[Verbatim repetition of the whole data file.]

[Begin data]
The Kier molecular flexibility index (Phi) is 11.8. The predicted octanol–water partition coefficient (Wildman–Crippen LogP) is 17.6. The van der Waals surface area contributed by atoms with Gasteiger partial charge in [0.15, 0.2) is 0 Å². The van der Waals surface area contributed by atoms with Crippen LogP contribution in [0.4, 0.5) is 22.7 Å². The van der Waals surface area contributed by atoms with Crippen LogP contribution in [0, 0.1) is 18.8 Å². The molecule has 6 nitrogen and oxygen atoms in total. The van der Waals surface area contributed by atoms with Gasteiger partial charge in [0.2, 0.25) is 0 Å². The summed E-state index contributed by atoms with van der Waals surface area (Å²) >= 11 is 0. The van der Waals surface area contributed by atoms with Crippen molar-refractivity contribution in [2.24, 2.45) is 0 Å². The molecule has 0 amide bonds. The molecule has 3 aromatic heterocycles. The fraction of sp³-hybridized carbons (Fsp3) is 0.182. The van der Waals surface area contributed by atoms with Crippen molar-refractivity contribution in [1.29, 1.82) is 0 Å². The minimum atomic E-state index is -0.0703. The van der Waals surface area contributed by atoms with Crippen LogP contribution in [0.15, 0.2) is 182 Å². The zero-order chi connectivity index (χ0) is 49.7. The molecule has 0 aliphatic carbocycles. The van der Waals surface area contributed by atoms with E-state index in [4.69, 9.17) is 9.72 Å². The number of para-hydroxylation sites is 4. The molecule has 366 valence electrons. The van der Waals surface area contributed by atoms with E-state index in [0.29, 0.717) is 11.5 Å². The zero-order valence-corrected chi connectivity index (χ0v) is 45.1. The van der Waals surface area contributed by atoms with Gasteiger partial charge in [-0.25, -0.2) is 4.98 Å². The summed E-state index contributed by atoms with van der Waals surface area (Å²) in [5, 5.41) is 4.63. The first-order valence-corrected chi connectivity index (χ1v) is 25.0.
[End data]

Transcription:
The Kier molecular flexibility index (Phi) is 11.8. The predicted octanol–water partition coefficient (Wildman–Crippen LogP) is 17.6. The van der Waals surface area contributed by atoms with Gasteiger partial charge in [0.15, 0.2) is 0 Å². The van der Waals surface area contributed by atoms with Crippen LogP contribution in [0.4, 0.5) is 22.7 Å². The van der Waals surface area contributed by atoms with Crippen LogP contribution in [0, 0.1) is 18.8 Å². The molecule has 6 nitrogen and oxygen atoms in total. The van der Waals surface area contributed by atoms with Gasteiger partial charge in [0.2, 0.25) is 0 Å². The summed E-state index contributed by atoms with van der Waals surface area (Å²) >= 11 is 0. The van der Waals surface area contributed by atoms with Crippen molar-refractivity contribution in [2.24, 2.45) is 0 Å². The molecule has 0 amide bonds. The molecule has 3 aromatic heterocycles. The fraction of sp³-hybridized carbons (Fsp3) is 0.182. The van der Waals surface area contributed by atoms with Crippen molar-refractivity contribution in [1.29, 1.82) is 0 Å². The minimum atomic E-state index is -0.0703. The van der Waals surface area contributed by atoms with Crippen LogP contribution in [0.15, 0.2) is 182 Å². The zero-order chi connectivity index (χ0) is 49.7. The molecule has 0 aliphatic carbocycles. The van der Waals surface area contributed by atoms with E-state index in [4.69, 9.17) is 9.72 Å². The number of para-hydroxylation sites is 4. The molecule has 366 valence electrons. The van der Waals surface area contributed by atoms with E-state index in [0.29, 0.717) is 11.5 Å². The zero-order valence-corrected chi connectivity index (χ0v) is 45.1. The van der Waals surface area contributed by atoms with Gasteiger partial charge in [-0.25, -0.2) is 4.98 Å². The summed E-state index contributed by atoms with van der Waals surface area (Å²) in [5, 5.41) is 4.63. The first-order valence-corrected chi connectivity index (χ1v) is 25.0.